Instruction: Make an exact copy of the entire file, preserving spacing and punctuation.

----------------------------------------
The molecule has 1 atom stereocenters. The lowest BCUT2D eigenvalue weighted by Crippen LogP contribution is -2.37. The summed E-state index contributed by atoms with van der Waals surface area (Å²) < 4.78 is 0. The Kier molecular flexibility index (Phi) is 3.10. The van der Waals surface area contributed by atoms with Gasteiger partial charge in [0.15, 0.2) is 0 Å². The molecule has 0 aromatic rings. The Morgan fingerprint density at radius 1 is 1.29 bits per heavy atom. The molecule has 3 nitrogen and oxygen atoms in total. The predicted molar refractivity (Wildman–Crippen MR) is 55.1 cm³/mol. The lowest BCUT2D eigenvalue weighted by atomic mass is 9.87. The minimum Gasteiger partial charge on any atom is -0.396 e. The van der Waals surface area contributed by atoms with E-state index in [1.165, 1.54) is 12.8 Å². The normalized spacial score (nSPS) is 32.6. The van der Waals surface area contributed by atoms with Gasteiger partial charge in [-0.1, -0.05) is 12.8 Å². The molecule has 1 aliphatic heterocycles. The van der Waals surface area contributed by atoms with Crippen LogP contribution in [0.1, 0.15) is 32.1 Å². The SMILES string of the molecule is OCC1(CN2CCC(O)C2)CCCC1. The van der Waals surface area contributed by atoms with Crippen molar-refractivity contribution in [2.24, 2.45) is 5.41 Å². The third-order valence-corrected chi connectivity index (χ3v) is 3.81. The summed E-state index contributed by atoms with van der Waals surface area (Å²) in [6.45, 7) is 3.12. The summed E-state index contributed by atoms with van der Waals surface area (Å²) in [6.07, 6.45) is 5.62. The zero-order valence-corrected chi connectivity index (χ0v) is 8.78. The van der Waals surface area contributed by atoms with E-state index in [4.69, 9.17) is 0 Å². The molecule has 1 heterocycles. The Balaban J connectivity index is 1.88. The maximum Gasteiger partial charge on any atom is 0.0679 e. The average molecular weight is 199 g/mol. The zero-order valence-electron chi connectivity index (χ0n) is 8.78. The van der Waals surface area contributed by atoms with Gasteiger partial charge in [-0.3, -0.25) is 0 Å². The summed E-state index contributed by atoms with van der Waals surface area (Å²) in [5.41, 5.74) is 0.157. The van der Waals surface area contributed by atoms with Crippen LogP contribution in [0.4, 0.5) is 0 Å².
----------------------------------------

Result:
The molecule has 1 atom stereocenters. The lowest BCUT2D eigenvalue weighted by Crippen LogP contribution is -2.37. The summed E-state index contributed by atoms with van der Waals surface area (Å²) < 4.78 is 0. The Kier molecular flexibility index (Phi) is 3.10. The van der Waals surface area contributed by atoms with Gasteiger partial charge in [0.15, 0.2) is 0 Å². The molecule has 0 aromatic rings. The Morgan fingerprint density at radius 1 is 1.29 bits per heavy atom. The molecule has 3 nitrogen and oxygen atoms in total. The predicted molar refractivity (Wildman–Crippen MR) is 55.1 cm³/mol. The lowest BCUT2D eigenvalue weighted by atomic mass is 9.87. The minimum Gasteiger partial charge on any atom is -0.396 e. The van der Waals surface area contributed by atoms with E-state index in [1.165, 1.54) is 12.8 Å². The normalized spacial score (nSPS) is 32.6. The van der Waals surface area contributed by atoms with Gasteiger partial charge in [-0.1, -0.05) is 12.8 Å². The molecule has 1 aliphatic heterocycles. The van der Waals surface area contributed by atoms with Crippen LogP contribution in [0.1, 0.15) is 32.1 Å². The SMILES string of the molecule is OCC1(CN2CCC(O)C2)CCCC1. The van der Waals surface area contributed by atoms with Crippen molar-refractivity contribution in [2.24, 2.45) is 5.41 Å². The third-order valence-corrected chi connectivity index (χ3v) is 3.81. The summed E-state index contributed by atoms with van der Waals surface area (Å²) in [6.45, 7) is 3.12. The summed E-state index contributed by atoms with van der Waals surface area (Å²) in [6.07, 6.45) is 5.62. The zero-order valence-corrected chi connectivity index (χ0v) is 8.78. The van der Waals surface area contributed by atoms with E-state index in [4.69, 9.17) is 0 Å². The molecule has 1 heterocycles. The Balaban J connectivity index is 1.88. The maximum Gasteiger partial charge on any atom is 0.0679 e. The average molecular weight is 199 g/mol. The zero-order valence-electron chi connectivity index (χ0n) is 8.78. The van der Waals surface area contributed by atoms with Gasteiger partial charge in [-0.3, -0.25) is 0 Å². The summed E-state index contributed by atoms with van der Waals surface area (Å²) in [5.41, 5.74) is 0.157. The van der Waals surface area contributed by atoms with Crippen LogP contribution in [0.4, 0.5) is 0 Å².